1/2 cup fraises-des-bois (more if you have them), cut into small bits if large
2 cups cream
1 cup milk
1 cup sugar
6 rose-scented pelargonium leaves, bruised up a bit
1/4 split vanilla bean
3 eggs
1 half turn of freshly ground pepper


  • Combine the cream, milk, sugar, geranium leaves, and vanilla. Infuse as in the previous recipe. Keep in mind that you’ll more likely smell the geranium on your tongue rather than smell it from the pot.
  • Fish the leaves and vanilla out of the cream. Temper the eggs as in the previous recipe.
  • Heat the eggy cream as above. Strain into a bowl.
  • Add the fraises-des-bois and fresh pepper. Chill overnight.
  • Freeze.

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  1. ed says:

    Great pictures. I have to find out where you can buy dried licorice root.

    1. TheHighPriestess says:

      Thanks! Asian stores seem to be a pretty reliable source for dried licorice.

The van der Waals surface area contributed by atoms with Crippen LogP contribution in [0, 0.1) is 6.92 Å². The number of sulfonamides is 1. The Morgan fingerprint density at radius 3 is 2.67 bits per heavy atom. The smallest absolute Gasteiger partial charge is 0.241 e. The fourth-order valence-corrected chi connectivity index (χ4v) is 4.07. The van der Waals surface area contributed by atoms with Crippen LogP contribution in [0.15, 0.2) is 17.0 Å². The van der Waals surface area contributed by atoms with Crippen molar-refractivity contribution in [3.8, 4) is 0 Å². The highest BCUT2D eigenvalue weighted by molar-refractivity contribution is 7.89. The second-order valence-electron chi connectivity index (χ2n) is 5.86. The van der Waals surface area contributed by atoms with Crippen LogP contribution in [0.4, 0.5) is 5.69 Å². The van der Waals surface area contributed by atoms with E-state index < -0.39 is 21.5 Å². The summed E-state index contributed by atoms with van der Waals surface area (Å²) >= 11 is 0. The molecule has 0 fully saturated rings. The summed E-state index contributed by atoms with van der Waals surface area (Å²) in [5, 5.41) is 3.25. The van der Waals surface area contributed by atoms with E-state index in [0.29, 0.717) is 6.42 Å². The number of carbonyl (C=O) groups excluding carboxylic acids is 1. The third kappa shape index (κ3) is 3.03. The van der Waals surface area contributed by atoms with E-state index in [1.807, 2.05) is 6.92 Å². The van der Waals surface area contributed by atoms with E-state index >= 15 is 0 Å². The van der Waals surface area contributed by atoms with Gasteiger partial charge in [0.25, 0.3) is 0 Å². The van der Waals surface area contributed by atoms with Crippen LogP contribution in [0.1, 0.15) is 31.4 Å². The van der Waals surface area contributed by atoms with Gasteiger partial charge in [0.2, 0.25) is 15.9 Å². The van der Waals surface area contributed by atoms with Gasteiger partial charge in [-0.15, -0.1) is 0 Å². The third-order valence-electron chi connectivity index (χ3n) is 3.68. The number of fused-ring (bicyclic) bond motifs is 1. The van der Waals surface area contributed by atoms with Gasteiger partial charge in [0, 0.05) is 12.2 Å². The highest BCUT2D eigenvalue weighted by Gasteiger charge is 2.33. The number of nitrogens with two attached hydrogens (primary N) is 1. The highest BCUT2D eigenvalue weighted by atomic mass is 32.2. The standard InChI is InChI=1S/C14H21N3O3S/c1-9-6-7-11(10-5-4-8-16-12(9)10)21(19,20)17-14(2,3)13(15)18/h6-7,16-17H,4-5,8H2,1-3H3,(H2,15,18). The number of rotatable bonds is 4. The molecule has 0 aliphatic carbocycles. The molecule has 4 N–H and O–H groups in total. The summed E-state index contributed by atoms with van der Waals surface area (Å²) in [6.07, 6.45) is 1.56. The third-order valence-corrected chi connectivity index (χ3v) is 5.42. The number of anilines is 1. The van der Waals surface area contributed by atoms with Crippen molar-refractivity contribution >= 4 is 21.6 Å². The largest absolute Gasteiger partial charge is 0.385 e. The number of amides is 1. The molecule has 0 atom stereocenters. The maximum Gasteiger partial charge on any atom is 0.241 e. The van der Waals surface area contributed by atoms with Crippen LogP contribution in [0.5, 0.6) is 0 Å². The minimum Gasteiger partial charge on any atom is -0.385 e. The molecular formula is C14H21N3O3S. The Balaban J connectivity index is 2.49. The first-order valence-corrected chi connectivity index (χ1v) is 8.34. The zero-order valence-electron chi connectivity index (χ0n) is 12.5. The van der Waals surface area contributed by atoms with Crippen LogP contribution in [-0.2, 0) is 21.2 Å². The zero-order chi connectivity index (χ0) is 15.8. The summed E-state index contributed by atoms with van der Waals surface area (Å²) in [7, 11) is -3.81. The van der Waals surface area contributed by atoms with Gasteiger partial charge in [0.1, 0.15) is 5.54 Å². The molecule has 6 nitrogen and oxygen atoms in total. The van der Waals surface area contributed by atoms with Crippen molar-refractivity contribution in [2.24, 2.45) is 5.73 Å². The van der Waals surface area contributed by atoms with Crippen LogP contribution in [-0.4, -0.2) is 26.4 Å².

2. Tiffany @ No Ordinary Homestead says:

    I had no idea geranium was edible– nor have I ever heard of dried licorice. But both of these ice creams sound (and look) quite tasty!

    1. TheHighPriestess says:


      I feel I should be super clear here, the non-citrus scented pelargoniums (“scented geraniums”) are edible, especially cultivars of pelargonium gravolens. The geraniums so beloved of windowboxes here in Germany are a completely different genus, and though they look awfully similar, are not edible.

      The licorice root is the natural source material for the flavoring people put in candies and drinks and things. People in China sometimes flavor broth using the dried root.

      Thanks for the comment!